First: PM Netanyahu Piloted by Orthodox Jewish Woman

For the first time ever, Israel’s Prime Minister Benjamin Netanyahu was flown for a state visit to Greece by a pilot who is an Orthodox Jewish woman.

The pilot, Nechama Spiegel-Novack, is a married mother of four and member of an Orthodox congregation in Jerusalem. “This is another first for Israel,” noted Dr. John A.I. Grossman, Chairman of LIBI USA, the official welfare fund of the IDF, to Breaking Israel News. “Israel not only has the most advanced army and technology, it is also the most advanced country in the world for giving opportunities to women to fulfill their dreams, including religious women.”

According to a report in Israel’s Yediot Ahronot, Spiegel-Novack attended an Orthodox day school in Jerusalem in her youth. She is quoted as saying that “her dream of life has always been to be a pilot, and my husband helps me a lot.” Her family says it is proud of her accomplishments.

Spiegel-Novack began training as a pilot in the US when her urge to fly took hold.

She received her pilot’s license and applied to Israel’s El Al pilots’ course in 2005. Though technically qualified, she did not have sufficient hours in the air to enter the program.

“Most candidates for the El Al pilots program gain flight time while serving in the Israeli Air Force,” explained Grossman. “Therefore, Spiegel-Novack continued flying in the US until she could garner enough hours to be accepted to the El Al program.”

Spiegel-Novack began the El Al program in 2015. During this training, she gave birth to her fourth child, which extended the time it took her to gain her wings. She completed the program several months ago.

PM Netanyahu’s plane was flown by two pilots: Captain Yinon Hadar and Spiegel-Novak. Netanyahu is attending a two-day summit in Thessaloniki, alongside leaders from Greece and Cyprus.

“We are seeing an increase in women breaking the glass ceiling through Israel’s increase in opportunities to serve in its army and now with this praiseworthy accomplishment of Spiegel-Novack,” reflected Grossman. “Now, all we need is a new opportunity for a lasting peace.”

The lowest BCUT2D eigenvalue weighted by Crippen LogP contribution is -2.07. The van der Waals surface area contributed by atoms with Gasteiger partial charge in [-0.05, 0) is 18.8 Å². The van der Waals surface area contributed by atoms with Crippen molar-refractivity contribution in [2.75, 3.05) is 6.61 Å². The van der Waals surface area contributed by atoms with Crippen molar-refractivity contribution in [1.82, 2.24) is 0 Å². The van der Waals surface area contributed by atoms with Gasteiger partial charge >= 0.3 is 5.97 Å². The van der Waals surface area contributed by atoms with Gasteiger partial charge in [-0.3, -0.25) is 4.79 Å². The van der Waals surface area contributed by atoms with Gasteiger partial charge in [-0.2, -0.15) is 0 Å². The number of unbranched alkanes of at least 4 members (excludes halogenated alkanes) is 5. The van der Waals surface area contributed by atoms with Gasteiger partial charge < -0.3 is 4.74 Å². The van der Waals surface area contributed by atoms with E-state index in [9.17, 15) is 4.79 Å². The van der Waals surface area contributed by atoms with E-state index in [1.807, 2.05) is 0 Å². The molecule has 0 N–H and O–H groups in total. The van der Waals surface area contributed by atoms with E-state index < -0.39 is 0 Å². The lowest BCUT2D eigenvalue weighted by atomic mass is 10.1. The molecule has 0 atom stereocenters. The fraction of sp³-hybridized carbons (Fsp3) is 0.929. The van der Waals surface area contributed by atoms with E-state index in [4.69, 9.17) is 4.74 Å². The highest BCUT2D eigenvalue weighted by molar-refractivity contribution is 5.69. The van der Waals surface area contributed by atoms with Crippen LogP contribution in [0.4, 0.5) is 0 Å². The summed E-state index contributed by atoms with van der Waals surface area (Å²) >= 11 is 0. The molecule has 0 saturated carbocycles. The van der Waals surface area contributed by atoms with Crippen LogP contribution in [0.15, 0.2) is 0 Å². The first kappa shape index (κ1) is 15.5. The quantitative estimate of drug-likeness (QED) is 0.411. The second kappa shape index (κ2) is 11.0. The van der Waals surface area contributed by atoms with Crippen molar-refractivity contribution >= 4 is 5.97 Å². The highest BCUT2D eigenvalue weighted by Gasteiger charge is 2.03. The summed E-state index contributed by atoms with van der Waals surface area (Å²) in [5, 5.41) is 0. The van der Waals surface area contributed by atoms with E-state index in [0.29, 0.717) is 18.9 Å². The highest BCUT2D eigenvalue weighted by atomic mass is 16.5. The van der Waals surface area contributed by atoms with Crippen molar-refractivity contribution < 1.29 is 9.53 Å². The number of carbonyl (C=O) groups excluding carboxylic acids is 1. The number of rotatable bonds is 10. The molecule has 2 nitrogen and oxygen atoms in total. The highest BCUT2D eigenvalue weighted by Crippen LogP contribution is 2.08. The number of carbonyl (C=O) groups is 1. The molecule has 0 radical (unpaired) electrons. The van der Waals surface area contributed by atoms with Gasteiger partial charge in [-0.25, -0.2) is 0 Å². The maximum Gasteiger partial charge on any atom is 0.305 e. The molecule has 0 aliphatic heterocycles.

IDF Calls for Politically Neutral Terminology As Israel Celebrates 50 Years Since the Six-Day War

In a move that lovers of the Holy Land applaud, the Israel Defense Force (IDF) Chief of Staff Gadi Eizenkot, in honor of the 50th anniversary of the Six-Day War, has instructed the IDF to only refer to Jerusalem as the “unified” city rather than “liberated” or “occupied” city.

Additionally, IDF Radio Commander Yaron Dekel ordered his staff to refrain from using the term “West Bank” on air, a term used to describe land returned during the war, as it is a term “adopted by Palestinians and the Left.”

“As we celebrate the miraculous feat of Israel’s fighters during the Six-Day War, it is a refreshing sign that leaders are taking initiative to correct a historical flaw, the use of derogatory terms for parts of the Land of Israel,” stated Dr. John A.I. Grossman, Chairman of LIBI USA, the official welfare fund of the IDF

The Biblical terms for the “West Bank” are Judea and Samaria. These areas include Jerusalem, Shiloh, Beit El, and Hebron. Eizenkot hopes that by cracking down on terminology, the IDF will be able to sidestep politically charged terms during the army’s Jubilee ceremonies. These events include celebrating the liberation of eastern Jerusalem, Judea, and Samaria from the illegal Jordanian occupation that began in 1948 through the Six-Day War.

Veteran journalist Yaron Deckel, who has served as the IDF station commander since 2012 and is credited with moving IDF radio from leaning politically left towards the right, ordered his broadcasters to use the word “territories” (“shtachim”) to describe West Bank, though many believe that this is still a politically charged term. However, the Jewish Orthodox news outlet Kikar HaShabbat reported that the army does generally use “Judea and Samaria” and not the “West Bank” or “territories”.

“West Bank” refers to land located west of the Jordan River, which was returned to the hands of the Jewish state during the Six-Day War. The international community, including the vast majority of journalists, generally use the term “West Bank”, in part to disconnect the Land of Israel from the Bible.

“Words have power and create a reality,” continued Grossman. “Choosing the most accurate terms for the Land of Israel can only clarify the Biblical and Jewish connection to the land as well as strengthen our army.”